The statue of Captain John Mason of Windsor (c.1600-1672) at the Connecticut State Capitol may soon be coming down, to be removed to the Old State House where it can be placed in a better historical context. The furor and passion that statues of a long-dead, mostly-forgotten early settler and military commander still provoke is yet another example of how America’s unsettled and too-often unexamined history haunts its present.
Depending on who you ask, John Mason was either a hero who saved the nascent Puritan colony of Connecticut from destruction at the hands of the Pequots or a murderer who committed a horrific atrocity against Indigenous people by burning Mistick Fort with civilian men, women and children still inside. So which was it?
Believe it or not, it’s both.
The Pequot War, which lasted from 1636-1638, was fought between the powerful Pequots, who then dominated all of what is now southeastern Connecticut, and an alliance of tribes from what is now Connecticut, such as the Suckiaug, the Mohegans, the Poquonnock, the Narragansett of what would become Rhode Island, and English settlers of Connecticut and Massachusetts.
The war resulted from a number of factors, including tensions between the expansionist Pequots and other tribes, but English encroachment on trade dominated by the Pequots and the Dutch was one of the tipping points. The Pequots were responsible for the death of an English Connecticut River trader in 1634, and though they believed their actions justified, the killing sparked a cycle of retribution that eventually led to war. The Pequots besieged a fort at Saybrook and raided Wethersfield, which startled the new colonial government at Hartford into a declaration of war. They ordered Mason, with men raised from Hartford, Wethersfield and Windsor, to attack the Pequots on their home ground near what is now Mystic.
This they did. Mason, in command of a force of Connecticut volunteers, warriors from allied native tribes, and a handful of Englishmen from Massachusetts, attacked the fortified Pequot settlement at Mistick Fort on May 26, 1637. The battle was short and ferocious. Mason’s men attacked the fort but suffered heavy losses. Mason, seeing that he was in danger of losing if he didn’t take drastic action, set fire to wigwams inside the fort.
What happened next is the heart of today’s controversy. From the eyewitness account of John Underhill, Mason’s second-in-command:
“…many were burnt in the Fort, both men, women, and children, others forced out, and came in troopes to the Indians, twentie, and thirtie at a time, which our souldiers received and entertained with the point of the sword; downe fell men, women, and children, those that scaped us, fell into the hands of the Indians, that were in the reere of us; it is reported by themselves, that there were about foure hundred soules in this Fort, and not above five of them escaped out of our hands …” John Underhill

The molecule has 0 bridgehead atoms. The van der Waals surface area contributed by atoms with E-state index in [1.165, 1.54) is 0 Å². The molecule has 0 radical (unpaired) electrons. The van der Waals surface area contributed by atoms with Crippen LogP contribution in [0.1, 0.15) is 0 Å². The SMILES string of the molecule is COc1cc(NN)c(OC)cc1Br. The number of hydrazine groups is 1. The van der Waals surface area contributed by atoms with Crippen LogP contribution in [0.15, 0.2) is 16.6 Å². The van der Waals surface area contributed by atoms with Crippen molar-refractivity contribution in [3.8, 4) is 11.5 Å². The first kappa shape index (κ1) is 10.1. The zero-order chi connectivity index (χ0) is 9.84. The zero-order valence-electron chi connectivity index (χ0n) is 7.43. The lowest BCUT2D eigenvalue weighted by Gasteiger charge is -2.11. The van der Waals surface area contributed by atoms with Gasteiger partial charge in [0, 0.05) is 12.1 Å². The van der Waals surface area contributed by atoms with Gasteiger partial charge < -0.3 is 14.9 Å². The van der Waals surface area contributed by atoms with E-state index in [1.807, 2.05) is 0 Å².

The battle was won. Mason and his forces drove the Pequots out of southeastern Connecticut and all but eliminated them as a people. Men were killed, and many women and children were sold into slavery. Their lands were divided between the victors and the colony of Connecticut survived.
It’s hard not to see this in the context of what came next: the genocide of Indigenous peoples all across North America, the breaking of countless treaties and the removal of tribes to remote reservations. The victory against the Pequots encouraged further settlement of New England, which, in turn, led to King Philip’s War and the breaking of native power in the region. The Mohegans, finding themselves increasingly ill-treated by the new state of Connecticut in 1785, tried to remind the government of the long friendship between the two people in a complaint about the erosion of their fishing and hunting rights, to no avail.
Mason may have saved Connecticut, but he did so by committing an act that we’d consider a war crime today. His actions began a long line of atrocities committed by European settlers and their descendants against this continent’s Indigenous peoples.
How do we deal with that? Do we leave statues of him up or take them down?
If we do take them down are we, as State Historian Walter Woodward says, in danger of projecting our values into the past? Is this a case of “cancel culture” run amok, as historian William Hosley claims?
Both statues of Mason, the one at the Capitol and another originally at Mystic that now stands on Palisado Green in Windsor, were products of the late 19th and early 20th centuries and the paternalistic and superior view of white people toward the natives they had supplanted. A speech by Charles Dyer of Norwich at the commemoration of the statue at Mystic, as recorded in the June 27, 1889, Hartford Courant, hailed Mason as the victor over the “infant colony’s” “savage foes,” while Gov. Morgan Bulkeley called Mason “that brilliant, daring Indian fighter” whose “daring deeds have survived these centuries and become a part of the history of this state.”
I’d argue that the people of that time projected their own values, and their own vision of Connecticut, back into the past. That vision of Mason as nothing but a hero who conquered the “savages” is as fundamentally flawed as other heroic American narratives so many of us were taught as children.
What’s needed is context. The statue should come down from the pantheon of heroes atop the Capitol, not for the sake of forgetting the past, but for the sake of finally understanding it.
Susan Bigelow is an award-winning columnist and the founder of CTLocalPolitics. She lives in Enfield with her wife and their cats.
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